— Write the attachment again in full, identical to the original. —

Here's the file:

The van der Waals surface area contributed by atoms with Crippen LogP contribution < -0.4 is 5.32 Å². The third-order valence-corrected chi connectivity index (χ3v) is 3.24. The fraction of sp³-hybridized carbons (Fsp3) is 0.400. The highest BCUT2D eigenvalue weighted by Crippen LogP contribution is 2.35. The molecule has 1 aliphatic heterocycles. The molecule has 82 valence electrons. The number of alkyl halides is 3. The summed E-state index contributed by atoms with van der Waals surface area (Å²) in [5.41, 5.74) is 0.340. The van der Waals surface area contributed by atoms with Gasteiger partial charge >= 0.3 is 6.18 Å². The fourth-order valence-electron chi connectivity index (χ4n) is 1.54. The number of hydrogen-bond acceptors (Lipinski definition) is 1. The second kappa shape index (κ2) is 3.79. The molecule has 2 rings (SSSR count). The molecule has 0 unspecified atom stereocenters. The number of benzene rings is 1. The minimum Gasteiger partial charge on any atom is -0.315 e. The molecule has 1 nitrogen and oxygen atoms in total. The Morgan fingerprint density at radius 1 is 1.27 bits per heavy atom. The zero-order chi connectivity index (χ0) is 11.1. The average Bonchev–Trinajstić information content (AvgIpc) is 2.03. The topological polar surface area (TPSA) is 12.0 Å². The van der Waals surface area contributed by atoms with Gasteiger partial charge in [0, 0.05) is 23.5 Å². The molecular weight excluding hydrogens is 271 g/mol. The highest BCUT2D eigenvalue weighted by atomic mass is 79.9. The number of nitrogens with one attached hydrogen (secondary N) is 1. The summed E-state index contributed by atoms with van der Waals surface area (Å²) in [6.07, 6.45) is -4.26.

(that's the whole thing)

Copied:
The van der Waals surface area contributed by atoms with Crippen LogP contribution < -0.4 is 5.32 Å². The third-order valence-corrected chi connectivity index (χ3v) is 3.24. The fraction of sp³-hybridized carbons (Fsp3) is 0.400. The highest BCUT2D eigenvalue weighted by Crippen LogP contribution is 2.35. The molecule has 1 aliphatic heterocycles. The molecule has 82 valence electrons. The number of alkyl halides is 3. The summed E-state index contributed by atoms with van der Waals surface area (Å²) in [5.41, 5.74) is 0.340. The van der Waals surface area contributed by atoms with Gasteiger partial charge >= 0.3 is 6.18 Å². The fourth-order valence-electron chi connectivity index (χ4n) is 1.54. The number of hydrogen-bond acceptors (Lipinski definition) is 1. The second kappa shape index (κ2) is 3.79. The molecule has 2 rings (SSSR count). The molecule has 0 unspecified atom stereocenters. The number of benzene rings is 1. The minimum Gasteiger partial charge on any atom is -0.315 e. The molecule has 1 nitrogen and oxygen atoms in total. The Morgan fingerprint density at radius 1 is 1.27 bits per heavy atom. The zero-order chi connectivity index (χ0) is 11.1. The average Bonchev–Trinajstić information content (AvgIpc) is 2.03. The topological polar surface area (TPSA) is 12.0 Å². The van der Waals surface area contributed by atoms with Gasteiger partial charge in [0, 0.05) is 23.5 Å². The molecular weight excluding hydrogens is 271 g/mol. The highest BCUT2D eigenvalue weighted by atomic mass is 79.9. The number of nitrogens with one attached hydrogen (secondary N) is 1. The summed E-state index contributed by atoms with van der Waals surface area (Å²) in [6.07, 6.45) is -4.26.